People play a large part in the success of any business, no matter the size.
You might be the manager of a large farming enterprise, or the operator of a small family business. Either way, at some point you are likely to have to lead and manage people. To many, this can be a little confronting. The good news though, is great leaders aren’t born; they are made. We’ve put together 7 skills that anyone aspiring to become a great leader or manager, should foster.
Leaders have a clear vision.
Leaders don’t “wing it”. While good leaders sometimes make things look effortless, leaders generally have a bigger vision and a plan. They know where they are going, and how they are going to get there. In business terms, this most likely presents itself in the form of a business plan, and will outline what you are trying to achieve for your agribusiness; the timeframe, the risks, the financials etc. It’s your game plan to success.
Being able to communicate clearly, and consistently is a crucial skill for any leader to have. A good leader/manager ensures everyone understands their role and the expectations for that role. A good way to achieve this is by setting Key Performance Indicators for each role, having regular team catch-ups and conducting performance reviews.
It is also important to ensure you communicate what the business is trying to achieve (the vision), and continue to communicate throughout the journey, so that your people and team are involved and invested. Good leaders generally bring people on the journey with them, rather than having to force and cajole people all the way, and they do this by always communicating. For example, if the bigger picture plan is business expansion to allow for family succession, a good leader will always be communicating key factors along the way, i.e. potential delays in plans due to drought. That way everyone is comfortable and confident that everything is still moving in the right direction.
It’s easy to picture a leader being someone standing at the front of a room talking. But in reality, the good leaders are often the ones sitting down listening to others. As someone managing people, whether it be farm employees or family, it’s important to actively listen to your people – in fact, we just wrote an entire article on The Art of Effective Listening and its impact on business success.
Listening builds relationships, and lets the people you work with know that they are valued. It also offers opportunities to glean new ideas and knowledge from other’s experiences.
Leaders continually learn.
The agribusiness industry is always changing, with new technologies, trends and research frequently appearing. How you did business in the 80s/90s/00s isn’t the same as how business is done now. An effective leader stays ahead of the game, and is constantly looking for new ways to learn and innovate. Good leaders are generally also intensely curious. Sure, not every new thing is going to be right for your farming business, however making time for continual learning is important. This might be through organised programs, such as the ABDI or industry partner programs, or through simply talking with peers and others in your field – what are they doing, what is working for them.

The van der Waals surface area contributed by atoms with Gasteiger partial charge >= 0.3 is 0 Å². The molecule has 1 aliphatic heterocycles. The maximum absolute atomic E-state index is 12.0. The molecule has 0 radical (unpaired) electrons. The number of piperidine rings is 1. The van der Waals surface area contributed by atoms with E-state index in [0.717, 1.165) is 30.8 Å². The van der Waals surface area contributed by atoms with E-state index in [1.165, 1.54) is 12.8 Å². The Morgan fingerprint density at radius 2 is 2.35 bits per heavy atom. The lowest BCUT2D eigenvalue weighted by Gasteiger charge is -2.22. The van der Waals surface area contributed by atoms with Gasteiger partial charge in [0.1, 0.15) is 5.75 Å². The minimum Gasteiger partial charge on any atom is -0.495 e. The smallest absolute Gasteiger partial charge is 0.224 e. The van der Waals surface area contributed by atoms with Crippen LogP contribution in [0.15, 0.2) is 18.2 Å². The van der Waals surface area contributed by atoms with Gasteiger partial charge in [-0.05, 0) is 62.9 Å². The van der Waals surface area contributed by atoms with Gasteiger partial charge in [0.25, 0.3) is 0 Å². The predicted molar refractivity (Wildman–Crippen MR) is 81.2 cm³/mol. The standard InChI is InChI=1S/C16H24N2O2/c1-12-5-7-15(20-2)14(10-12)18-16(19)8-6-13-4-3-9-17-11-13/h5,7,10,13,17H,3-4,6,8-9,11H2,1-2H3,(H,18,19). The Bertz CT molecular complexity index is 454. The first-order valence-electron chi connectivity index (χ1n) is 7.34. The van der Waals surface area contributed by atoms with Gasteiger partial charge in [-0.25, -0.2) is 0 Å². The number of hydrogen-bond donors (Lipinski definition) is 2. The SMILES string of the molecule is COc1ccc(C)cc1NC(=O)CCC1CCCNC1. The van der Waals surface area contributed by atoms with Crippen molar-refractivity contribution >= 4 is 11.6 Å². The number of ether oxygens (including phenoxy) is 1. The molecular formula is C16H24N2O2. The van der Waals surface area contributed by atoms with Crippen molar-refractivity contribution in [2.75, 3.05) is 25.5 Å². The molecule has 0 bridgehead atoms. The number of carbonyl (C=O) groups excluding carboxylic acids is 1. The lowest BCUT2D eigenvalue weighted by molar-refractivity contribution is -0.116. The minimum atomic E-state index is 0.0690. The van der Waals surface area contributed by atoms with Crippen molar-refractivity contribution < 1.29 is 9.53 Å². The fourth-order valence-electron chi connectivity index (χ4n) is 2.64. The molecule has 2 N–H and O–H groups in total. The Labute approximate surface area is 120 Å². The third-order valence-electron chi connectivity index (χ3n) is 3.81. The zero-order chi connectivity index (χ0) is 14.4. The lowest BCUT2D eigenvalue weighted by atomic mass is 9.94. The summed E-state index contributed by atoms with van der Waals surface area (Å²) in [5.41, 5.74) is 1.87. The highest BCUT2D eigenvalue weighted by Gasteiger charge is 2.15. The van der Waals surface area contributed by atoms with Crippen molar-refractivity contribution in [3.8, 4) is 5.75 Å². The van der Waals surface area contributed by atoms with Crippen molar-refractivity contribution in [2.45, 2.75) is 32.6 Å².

There is no point being a leader if you still plan on doing all the work yourself. An effective leader doesn’t micromanage, they simple trust that they have hired good people, with the right skills to get the job done. And then, they trust those people to actually go and get the job done.
Delegating and giving the right tasks to the right people is not only a more efficient way of operating, but it provides the people you work with a greater sense of value and achievement.
Leaders live by example.
An effective leader understands what their team needs to do, and is seen leading the way. Effectively, you need to “walk to talk”. It seems obvious, but it’s not always easy to do. If you plan on having a staff meeting at 9am and you want your team to be on time, make sure you are on time. If you ask your crew to consider their safety when out mustering, lead by example. If you can walk the talk, then your team will naturally want to follow.
Great leaders recognise that business success is rarely achieved alone. Take the time to recognise and reward your people for their hard work or their new ideas. Saying thank-you and acknowledging someone’s effort and contribution (even if it didn’t pan out quite as planned) doesn’t take much effort, but is often remembered for a much longer time.
You can also recognise your people by keeping them informed about what is happening in the business. The more informed they are about their work environment, the happier they will be in their work. Sometimes, understanding the ‘why’ a task needs to happen, makes it easier to undertake the ‘what’ (the task itself).
Looking to develop your leadership and business skills?
A lot of the concepts discussed here are covered in more detail in the ABDI programs – particularly creating business plans, understanding financials, and communicating with staff and family. If you would like more information about any of these topics, consider registering for our upcoming 12 Week Program in Dalby, or simply contacting us for a chat.